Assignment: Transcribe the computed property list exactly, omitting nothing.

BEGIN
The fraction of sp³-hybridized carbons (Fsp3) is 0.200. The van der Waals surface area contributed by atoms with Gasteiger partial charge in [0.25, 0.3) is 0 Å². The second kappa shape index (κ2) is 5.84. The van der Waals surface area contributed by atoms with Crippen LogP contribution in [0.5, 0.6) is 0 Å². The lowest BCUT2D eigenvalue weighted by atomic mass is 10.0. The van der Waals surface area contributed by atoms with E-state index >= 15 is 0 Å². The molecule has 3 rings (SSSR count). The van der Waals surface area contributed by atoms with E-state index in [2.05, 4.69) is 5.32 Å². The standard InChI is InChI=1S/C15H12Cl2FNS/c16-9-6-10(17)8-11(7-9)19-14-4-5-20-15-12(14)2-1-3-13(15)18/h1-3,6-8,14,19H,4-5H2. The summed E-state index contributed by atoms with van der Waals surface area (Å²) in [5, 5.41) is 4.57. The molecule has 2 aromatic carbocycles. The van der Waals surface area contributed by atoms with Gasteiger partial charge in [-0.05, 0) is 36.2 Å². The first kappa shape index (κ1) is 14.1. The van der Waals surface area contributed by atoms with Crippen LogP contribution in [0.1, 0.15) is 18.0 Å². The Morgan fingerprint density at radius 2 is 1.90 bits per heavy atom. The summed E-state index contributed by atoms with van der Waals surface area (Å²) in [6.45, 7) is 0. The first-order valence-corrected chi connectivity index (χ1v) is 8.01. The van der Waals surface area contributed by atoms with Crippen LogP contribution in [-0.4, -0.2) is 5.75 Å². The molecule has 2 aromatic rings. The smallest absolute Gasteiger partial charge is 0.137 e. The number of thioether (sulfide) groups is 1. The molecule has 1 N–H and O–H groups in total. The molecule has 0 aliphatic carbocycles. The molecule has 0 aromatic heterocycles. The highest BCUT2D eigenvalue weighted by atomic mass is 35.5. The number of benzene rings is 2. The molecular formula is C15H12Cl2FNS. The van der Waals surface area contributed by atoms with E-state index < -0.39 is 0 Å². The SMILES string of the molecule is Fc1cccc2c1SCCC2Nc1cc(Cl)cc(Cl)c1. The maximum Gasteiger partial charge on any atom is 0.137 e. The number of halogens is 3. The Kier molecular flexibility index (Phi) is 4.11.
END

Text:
The fraction of sp³-hybridized carbons (Fsp3) is 0.200. The van der Waals surface area contributed by atoms with Gasteiger partial charge in [0.25, 0.3) is 0 Å². The second kappa shape index (κ2) is 5.84. The van der Waals surface area contributed by atoms with Crippen LogP contribution in [0.5, 0.6) is 0 Å². The lowest BCUT2D eigenvalue weighted by atomic mass is 10.0. The van der Waals surface area contributed by atoms with E-state index >= 15 is 0 Å². The molecule has 3 rings (SSSR count). The van der Waals surface area contributed by atoms with E-state index in [2.05, 4.69) is 5.32 Å². The standard InChI is InChI=1S/C15H12Cl2FNS/c16-9-6-10(17)8-11(7-9)19-14-4-5-20-15-12(14)2-1-3-13(15)18/h1-3,6-8,14,19H,4-5H2. The summed E-state index contributed by atoms with van der Waals surface area (Å²) in [5, 5.41) is 4.57. The molecule has 2 aromatic carbocycles. The van der Waals surface area contributed by atoms with Gasteiger partial charge in [-0.05, 0) is 36.2 Å². The first kappa shape index (κ1) is 14.1. The van der Waals surface area contributed by atoms with Crippen LogP contribution in [0.1, 0.15) is 18.0 Å². The Morgan fingerprint density at radius 2 is 1.90 bits per heavy atom. The summed E-state index contributed by atoms with van der Waals surface area (Å²) in [6.45, 7) is 0. The first-order valence-corrected chi connectivity index (χ1v) is 8.01. The van der Waals surface area contributed by atoms with Crippen LogP contribution in [-0.4, -0.2) is 5.75 Å². The molecule has 2 aromatic rings. The smallest absolute Gasteiger partial charge is 0.137 e. The number of thioether (sulfide) groups is 1. The molecule has 1 N–H and O–H groups in total. The molecule has 0 aliphatic carbocycles. The molecule has 0 aromatic heterocycles. The highest BCUT2D eigenvalue weighted by atomic mass is 35.5. The number of benzene rings is 2. The molecular formula is C15H12Cl2FNS. The van der Waals surface area contributed by atoms with E-state index < -0.39 is 0 Å². The SMILES string of the molecule is Fc1cccc2c1SCCC2Nc1cc(Cl)cc(Cl)c1. The maximum Gasteiger partial charge on any atom is 0.137 e. The number of halogens is 3. The Kier molecular flexibility index (Phi) is 4.11.